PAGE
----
Bad Omens and High Stakes at Macworld
By Charles Haddad
It was as if some pirate from Treasure Island had left me the dreaded black spot -- an omen of doom. Only in this case the sign was a faded Apple Computer rainbow logo, stuck to a plastic trash bin. I immediately recoiled, especially since I was trying to write this column at the time. "What's that doing there?" I asked the poor maintenance man who had come to empty the bins. He didn't speak English and slunk backwards out the door, never taking his eye off me.
You can't blame me for being a bit paranoid these days. In the past week, Apple's downturn has become a nosedive. Its sales plummeted 40% in the first two weeks of December, according to preliminary data released by PC Data. The decline was twice as sharp as for the computer industry as a whole. With unsold Macs piling up in warehouses, Apple slashed prices on its current models -- without announcing any new computers to replace them. Usually companies do it the other way round. No doubt Apple isn't swelling with pride about this.
THIS YEAR'S MODELS.
These ominous signs are appearing as the Mac industry gathers for its biggest annual convention in San Francisco this week. Called Macworld, the show runs through Jan. 12. Attendees include not only Apple's rank-and-file but tens of thousands of Mac developers, vendors, and enthusiasts. What makes this show more important than the summer Macworld held in New York is that it takes place in Apple's own backyard, ground zero of the fiercely loyal Mac community.
As usual, Apple CEO Steve Jobs kicked off the show with "a bang," as he put it in his keynote address. He surprised everyone with a new PowerBook that, using a titanium chassi, is 15% thinner than Sony's popular Vaio line of subnotebook computers. Weighing in at 5.3 pounds, this is Apple's lightest portable since the 2400 model that was discontinued about three years ago. Light is nice, fast is even nicer: The new PowerBook clocks in with processing speeds of up to 500 MHz. This is the first of Apple's portables to use a G4 chip, now standard with desktop Macs.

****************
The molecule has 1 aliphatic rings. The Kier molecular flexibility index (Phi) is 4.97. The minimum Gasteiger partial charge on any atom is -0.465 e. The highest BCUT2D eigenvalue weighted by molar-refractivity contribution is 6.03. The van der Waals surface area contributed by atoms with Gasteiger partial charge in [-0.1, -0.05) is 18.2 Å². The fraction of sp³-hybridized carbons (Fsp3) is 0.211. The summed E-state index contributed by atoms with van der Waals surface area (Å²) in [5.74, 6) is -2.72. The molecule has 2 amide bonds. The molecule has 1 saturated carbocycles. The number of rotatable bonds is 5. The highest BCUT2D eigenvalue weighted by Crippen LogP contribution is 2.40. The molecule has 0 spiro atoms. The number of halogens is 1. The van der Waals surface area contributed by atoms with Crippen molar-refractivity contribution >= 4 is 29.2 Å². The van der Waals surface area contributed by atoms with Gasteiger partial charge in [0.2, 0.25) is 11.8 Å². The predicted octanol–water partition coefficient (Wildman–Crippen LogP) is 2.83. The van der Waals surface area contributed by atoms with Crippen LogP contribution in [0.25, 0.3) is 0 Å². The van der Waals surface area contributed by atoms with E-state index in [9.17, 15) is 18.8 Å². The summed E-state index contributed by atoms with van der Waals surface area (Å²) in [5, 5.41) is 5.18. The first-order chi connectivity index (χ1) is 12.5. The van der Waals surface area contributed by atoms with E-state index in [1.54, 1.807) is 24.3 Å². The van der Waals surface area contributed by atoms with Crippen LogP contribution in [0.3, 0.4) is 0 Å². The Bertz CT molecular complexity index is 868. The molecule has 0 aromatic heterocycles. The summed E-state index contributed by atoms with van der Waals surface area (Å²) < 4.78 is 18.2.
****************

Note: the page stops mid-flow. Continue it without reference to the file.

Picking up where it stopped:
And while hardly surprising, Jobs's confirmation of a new line of desktop computers with recordable DVD drives is greatly welcomed. Called iDVDs, the drives will be a standard feature on the latest models. Better yet, Apple will load every new Mac with software called iTunes that lets users copy music off CDs or the Net onto their computers. There are plenty of programs -- MusicMatch Jukebox and SoundJam, for instance -- that do this already. But there's a big advantage to having the digital-music software pre-installed and tailored for your Mac.
Apple has a lot riding on the upcoming PowerBook. It sorely needs a hit. The once popular iMac and iBook, which powered the company's resurgence over the past three years, have run out of steam. While PowerBooks have traditionally been big sellers, it won't be easy this time. For one thing, retailing in general and computers in particular have headed south. Indeed, the size of Apple's discounts worries me. The company sliced $300 off the price of the unpopular G4 Cube and nearly $1,100 -- yes, more than a thousand bucks -- off that of the G4 server!
Such steep price cuts suggest that Apple is struggling to clear out its inventory. An earlier campaign of rebates clearly failed to do the trick. Discounts, of course, are good news for buyers, and if ever there was a time to buy a Mac, it's now. But what if these cuts lead buyers to begin to expect sharply lower prices? That's exactly what has occurred in the auto industry, which has trained consumers not to buy without some discount or rebate. Such a change in consumer psychology would be disastrous for Apple, which doesn't have the cash flow to support endless discounts.
Fortunately, one price cut does not a trend make. And if it empties Apple's glutted warehouses, that would give the company a clean slate on which to launch a new PowerBook. Since PowerBooks have traditionally been strong sellers, Apple is starting the year with its best foot forward. Still, Apple is looking at a tough road ahead. No one is having an easy time selling anything, whether it's toasters or pajamas, and computer makers are having the toughest time of all. Consumers have given a collective yawn to the industry's latest offerings. But Apple is just the company to revive consumers' interest in computers. That's exactly what they did three years ago with the iMac. So I have my fingers crossed.
Haddad, Atlanta-based correspondent for Business Week, is a long-time Apple Computer buff. Follow his weekly Byte of the Apple column, only on BW Online
Edited by Beth Belton